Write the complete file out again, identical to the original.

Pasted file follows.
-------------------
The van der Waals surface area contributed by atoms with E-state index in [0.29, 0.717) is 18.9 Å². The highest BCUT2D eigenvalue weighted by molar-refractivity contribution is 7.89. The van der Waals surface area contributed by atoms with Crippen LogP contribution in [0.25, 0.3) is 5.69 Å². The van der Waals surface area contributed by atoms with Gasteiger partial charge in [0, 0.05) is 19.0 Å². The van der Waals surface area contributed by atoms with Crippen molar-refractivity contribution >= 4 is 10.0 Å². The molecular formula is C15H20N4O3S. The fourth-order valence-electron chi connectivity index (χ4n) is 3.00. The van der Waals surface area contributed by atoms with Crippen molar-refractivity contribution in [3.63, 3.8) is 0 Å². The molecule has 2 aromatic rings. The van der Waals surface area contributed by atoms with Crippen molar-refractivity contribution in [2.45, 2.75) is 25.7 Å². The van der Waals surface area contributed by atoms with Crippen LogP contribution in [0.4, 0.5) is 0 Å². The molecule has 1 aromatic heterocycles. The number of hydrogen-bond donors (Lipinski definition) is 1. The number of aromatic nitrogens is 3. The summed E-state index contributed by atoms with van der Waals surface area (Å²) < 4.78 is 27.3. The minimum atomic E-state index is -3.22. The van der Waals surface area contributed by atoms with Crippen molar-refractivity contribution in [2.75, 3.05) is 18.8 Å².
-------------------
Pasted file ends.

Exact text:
The van der Waals surface area contributed by atoms with E-state index in [0.29, 0.717) is 18.9 Å². The highest BCUT2D eigenvalue weighted by molar-refractivity contribution is 7.89. The van der Waals surface area contributed by atoms with Crippen LogP contribution in [0.25, 0.3) is 5.69 Å². The van der Waals surface area contributed by atoms with Gasteiger partial charge in [0, 0.05) is 19.0 Å². The van der Waals surface area contributed by atoms with Crippen molar-refractivity contribution >= 4 is 10.0 Å². The molecular formula is C15H20N4O3S. The fourth-order valence-electron chi connectivity index (χ4n) is 3.00. The van der Waals surface area contributed by atoms with Crippen molar-refractivity contribution in [3.63, 3.8) is 0 Å². The molecule has 2 aromatic rings. The van der Waals surface area contributed by atoms with Crippen molar-refractivity contribution in [2.45, 2.75) is 25.7 Å². The van der Waals surface area contributed by atoms with Crippen LogP contribution in [0.4, 0.5) is 0 Å². The molecule has 1 aromatic heterocycles. The number of hydrogen-bond donors (Lipinski definition) is 1. The number of aromatic nitrogens is 3. The summed E-state index contributed by atoms with van der Waals surface area (Å²) < 4.78 is 27.3. The minimum atomic E-state index is -3.22. The van der Waals surface area contributed by atoms with Crippen molar-refractivity contribution in [2.75, 3.05) is 18.8 Å².